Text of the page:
Sooner State bucks national anti-incumbent surge in legislative races
Published: August 24th, 2012
Oklahoma is bucking a national surge in successful challenges of state legislative incumbents, a comprehensive national analysis shows.
Only one state incumbent facing a primary challenger, state Rep. Guy Liebmann of Oklahoma City, lost in the June primary.
Eleven other incumbents with primary foes prevailed, most of them comfortably. While a couple of races were close calls, only 8.33 percent of challenges to legislative incumbents in the Sooner State were successful.
There are eight legislative runoffs determining party nominees next Tuesday, August 28, but none involves an incumbent.
Geoff Pallay (whose analyses appear regularly updated on Ballotpedia.org,) monitors legislative races in all 50 states. He says that in 2012 Republican voters and conservative groups have led a notable increase in successful challenges to incumbent legislators.
Pallay told CapitolBeatOK, “While the Oklahoma exception is notable, the data nationally indicates that primaries are becoming the new battle ground for state legislative races. Candidates and voters both are realizing that a primary is the place to challenge an incumbent, rather than in the general election.”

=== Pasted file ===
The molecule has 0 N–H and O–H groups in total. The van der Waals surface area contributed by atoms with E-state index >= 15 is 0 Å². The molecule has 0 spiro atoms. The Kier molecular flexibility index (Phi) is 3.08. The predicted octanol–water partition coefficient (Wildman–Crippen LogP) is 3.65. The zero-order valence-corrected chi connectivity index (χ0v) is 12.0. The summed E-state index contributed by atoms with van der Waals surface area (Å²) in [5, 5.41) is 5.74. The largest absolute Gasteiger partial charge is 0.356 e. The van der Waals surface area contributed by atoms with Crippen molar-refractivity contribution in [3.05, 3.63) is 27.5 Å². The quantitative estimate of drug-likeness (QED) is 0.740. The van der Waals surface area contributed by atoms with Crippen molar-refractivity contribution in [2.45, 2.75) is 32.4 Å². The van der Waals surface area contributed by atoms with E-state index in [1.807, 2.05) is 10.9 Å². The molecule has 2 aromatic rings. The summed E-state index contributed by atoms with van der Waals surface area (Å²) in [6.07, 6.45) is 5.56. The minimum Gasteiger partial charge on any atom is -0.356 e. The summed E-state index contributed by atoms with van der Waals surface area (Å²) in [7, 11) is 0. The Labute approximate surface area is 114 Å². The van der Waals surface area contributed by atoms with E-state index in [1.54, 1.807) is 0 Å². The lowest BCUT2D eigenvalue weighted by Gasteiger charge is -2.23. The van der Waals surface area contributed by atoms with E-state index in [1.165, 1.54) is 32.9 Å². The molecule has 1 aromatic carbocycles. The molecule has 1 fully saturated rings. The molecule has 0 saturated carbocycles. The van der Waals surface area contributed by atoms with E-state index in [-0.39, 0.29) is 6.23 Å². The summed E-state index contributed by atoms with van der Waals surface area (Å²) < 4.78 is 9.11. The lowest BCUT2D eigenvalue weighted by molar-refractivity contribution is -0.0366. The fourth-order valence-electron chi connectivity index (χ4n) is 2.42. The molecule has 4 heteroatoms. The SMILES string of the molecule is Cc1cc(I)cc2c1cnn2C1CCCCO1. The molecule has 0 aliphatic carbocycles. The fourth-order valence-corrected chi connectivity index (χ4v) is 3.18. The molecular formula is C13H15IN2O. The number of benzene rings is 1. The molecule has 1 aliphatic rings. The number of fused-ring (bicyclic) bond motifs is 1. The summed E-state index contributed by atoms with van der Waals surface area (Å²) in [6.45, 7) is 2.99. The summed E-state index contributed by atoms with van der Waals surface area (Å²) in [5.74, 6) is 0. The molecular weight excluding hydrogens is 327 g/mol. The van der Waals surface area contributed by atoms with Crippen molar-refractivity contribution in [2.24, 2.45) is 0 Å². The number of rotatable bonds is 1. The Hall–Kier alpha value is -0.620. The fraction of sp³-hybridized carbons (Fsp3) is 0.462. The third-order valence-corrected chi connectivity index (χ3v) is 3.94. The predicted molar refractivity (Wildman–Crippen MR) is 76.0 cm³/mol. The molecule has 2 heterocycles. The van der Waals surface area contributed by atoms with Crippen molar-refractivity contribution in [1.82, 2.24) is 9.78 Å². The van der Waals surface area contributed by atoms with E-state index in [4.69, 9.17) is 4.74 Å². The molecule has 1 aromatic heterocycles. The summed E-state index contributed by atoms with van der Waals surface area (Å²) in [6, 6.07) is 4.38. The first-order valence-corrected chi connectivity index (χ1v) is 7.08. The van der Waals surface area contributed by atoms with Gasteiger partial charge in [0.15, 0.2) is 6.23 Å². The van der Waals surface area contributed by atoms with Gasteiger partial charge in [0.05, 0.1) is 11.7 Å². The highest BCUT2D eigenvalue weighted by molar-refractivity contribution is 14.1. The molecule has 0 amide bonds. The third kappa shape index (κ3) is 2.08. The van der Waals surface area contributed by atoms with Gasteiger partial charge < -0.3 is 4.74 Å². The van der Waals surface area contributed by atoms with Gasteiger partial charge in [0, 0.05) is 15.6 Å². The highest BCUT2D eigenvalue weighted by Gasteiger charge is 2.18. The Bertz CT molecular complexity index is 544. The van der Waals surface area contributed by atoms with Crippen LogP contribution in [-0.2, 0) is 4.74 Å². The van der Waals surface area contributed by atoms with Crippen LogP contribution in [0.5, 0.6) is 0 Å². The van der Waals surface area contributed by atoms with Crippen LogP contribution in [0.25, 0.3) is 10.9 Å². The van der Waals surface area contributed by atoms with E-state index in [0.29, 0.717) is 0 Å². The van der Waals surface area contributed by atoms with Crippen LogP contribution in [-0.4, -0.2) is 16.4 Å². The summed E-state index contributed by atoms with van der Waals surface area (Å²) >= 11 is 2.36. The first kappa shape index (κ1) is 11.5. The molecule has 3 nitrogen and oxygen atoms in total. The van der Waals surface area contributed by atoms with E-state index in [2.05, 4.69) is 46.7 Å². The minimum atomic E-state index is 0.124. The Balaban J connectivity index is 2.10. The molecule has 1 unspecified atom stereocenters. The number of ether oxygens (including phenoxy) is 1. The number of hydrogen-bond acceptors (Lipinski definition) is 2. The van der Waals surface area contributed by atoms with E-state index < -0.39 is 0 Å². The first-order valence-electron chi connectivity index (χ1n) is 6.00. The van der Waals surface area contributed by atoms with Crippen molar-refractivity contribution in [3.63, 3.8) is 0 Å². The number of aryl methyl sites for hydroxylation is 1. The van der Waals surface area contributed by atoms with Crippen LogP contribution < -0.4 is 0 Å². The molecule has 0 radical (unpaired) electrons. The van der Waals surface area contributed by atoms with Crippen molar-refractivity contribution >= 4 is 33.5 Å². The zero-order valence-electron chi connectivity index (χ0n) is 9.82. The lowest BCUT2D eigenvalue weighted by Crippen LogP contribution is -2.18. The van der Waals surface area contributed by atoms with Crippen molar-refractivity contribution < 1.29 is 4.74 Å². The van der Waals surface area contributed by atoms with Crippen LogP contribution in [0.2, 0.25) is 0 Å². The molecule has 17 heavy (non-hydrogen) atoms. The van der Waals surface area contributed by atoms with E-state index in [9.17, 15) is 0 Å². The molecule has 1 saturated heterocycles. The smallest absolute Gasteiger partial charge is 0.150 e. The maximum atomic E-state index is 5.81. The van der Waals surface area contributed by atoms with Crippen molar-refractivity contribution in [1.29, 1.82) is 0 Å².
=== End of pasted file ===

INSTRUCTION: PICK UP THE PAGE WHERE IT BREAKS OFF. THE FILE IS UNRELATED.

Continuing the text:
To be clear, most incumbents are surviving, but the rate of successful challenges has jumped nationwide.
Pallay’s analysis, updated yesterday, found a total of 155 legislative incumbents have been defeated – 57 Democrats and 98 Republicans. Nationwide, the legislative incumbent loss percentage, through July 26, was 14.8 percent. Through this week’s analysis, that percentage has increased to almost 20 percent.
The most dramatic state results have come in Kansas, where 53 incumbents, out of a total of 129, faced primaries. Twenty of the challengers succeeded.
Pallay’s full analysis – detailed through July with some additional information through this week — is available online here.
In all, 105 Oklahoma legislative incumbents stood for reelection, and only a dozen faced primary opposition.
Post-primary analysis from a diverse group of commentators hinted that the low success rate for challengers does not mean the “Tea Party” movement is moribund in Oklahoma, but that the Republican mainstream has thus far responded effectively to challenges from the Right.
According to state Election Board Secretary Paul Ziriax, 60 of Oklahoma’s 77 counties will have elections on August 28. Federal, state or county office runoffs will be held in 41 counties; another 19 counties have only local elections. Seventeen counties in the state have no elections on Tuesday.
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